Touch ID security weaknesses

edited November 2016 in Lounge

The Chaos Computer Club in Germany always recommends not to use biometric identification as a security features (see e.g. hacking the fingerprint Similar hacks are known for face recognition etc. Thus I am convinced not to use such authentication methods.

Now my questions:

From my point of view this feature is heavily compromising security in favour of usability (even when considering, that you provide options to enforce the Master-Password to login: it feels strange that there is a simple way of accessing my most precious data). Does this reflect the general strategy at 1Password? And if yes, why was this decision made?

I read multiple times, that the Master-Password ist not stored anywhere, but together with the Secure-key it forms the decryption key of the 1Password data. If the password is not stored, how is it possible to decrypt the data file with Touch-ID?

Thanks for your help;-)

1Password Version: Not Provided
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Referrer: forum-search:touch id


  • dancodanco Senior Member Community Moderator

    The crucial point is that you do not have to use Touch ID at all, so it the user's decision about where the balance between security and usability lies.

  • brentybrenty

    Team Member

    I'm not sure that making a fake finger constitutes a Touch ID "weakness" — at least, no more than the fact that your fingers themselves can be used against you, attached or otherwise...

    This stuff is fascinating though. And danco made an excellent point: this is an option we can choose to use or not. I think this is similar to our Master Passwords, in that 1Password isn't going to shout you down if you choose a weak one. Your data, your decision.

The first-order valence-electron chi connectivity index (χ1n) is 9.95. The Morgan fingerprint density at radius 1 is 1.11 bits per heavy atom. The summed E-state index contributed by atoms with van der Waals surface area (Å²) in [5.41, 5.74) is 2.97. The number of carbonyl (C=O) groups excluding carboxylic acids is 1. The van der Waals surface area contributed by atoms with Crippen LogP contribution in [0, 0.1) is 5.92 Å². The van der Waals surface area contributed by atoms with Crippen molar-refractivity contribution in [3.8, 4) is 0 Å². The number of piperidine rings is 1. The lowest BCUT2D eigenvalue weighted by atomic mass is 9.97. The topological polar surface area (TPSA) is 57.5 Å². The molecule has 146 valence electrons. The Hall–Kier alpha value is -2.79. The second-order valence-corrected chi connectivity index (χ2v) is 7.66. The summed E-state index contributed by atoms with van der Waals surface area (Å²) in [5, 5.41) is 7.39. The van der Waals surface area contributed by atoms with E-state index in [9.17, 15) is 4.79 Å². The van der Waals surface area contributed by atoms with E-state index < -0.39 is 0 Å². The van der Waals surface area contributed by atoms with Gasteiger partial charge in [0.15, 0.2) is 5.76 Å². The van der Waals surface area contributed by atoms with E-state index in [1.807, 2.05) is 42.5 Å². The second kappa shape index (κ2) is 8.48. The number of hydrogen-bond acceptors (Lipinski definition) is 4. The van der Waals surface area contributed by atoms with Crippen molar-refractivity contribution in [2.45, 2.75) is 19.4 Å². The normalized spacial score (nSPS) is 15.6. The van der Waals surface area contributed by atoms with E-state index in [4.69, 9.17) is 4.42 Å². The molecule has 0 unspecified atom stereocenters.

There are always tradeoffs. Otherwise we'd all be required to memorize (and type) 256-character (as a concession to performance), randomly generated Master Passwords. But I think it's safe to say that we're all using something less than an ideal, super-secure password, so that it's usable. Therefore the tradeoff is that we make them strong enough for the information we're trying to protect, but weak enough for our minds and bodies to manage.

    Regarding using 1Password for Mac in particular with Touch ID, it works nearly identically to the way it does on iOS. In both cases, the Master Password itself is not stored, but rather an obfuscated token is kept in the system Keychain which can be used to unlock the keys which decrypt your data. It's functionally equivalent to the Master Password for 1Password's purposes, but should someone gain access to it they still won't know your Master Password. You can read more details about this in our knowledgebase:

    About Touch ID security in 1Password for Mac

    I hope this helps. Be sure to let us know if you have any other questions! :)

  • Thanks a lot for the detailed answers!

  • brentybrenty

    Team Member

    Any time! Cheers! :)

This discussion has been closed.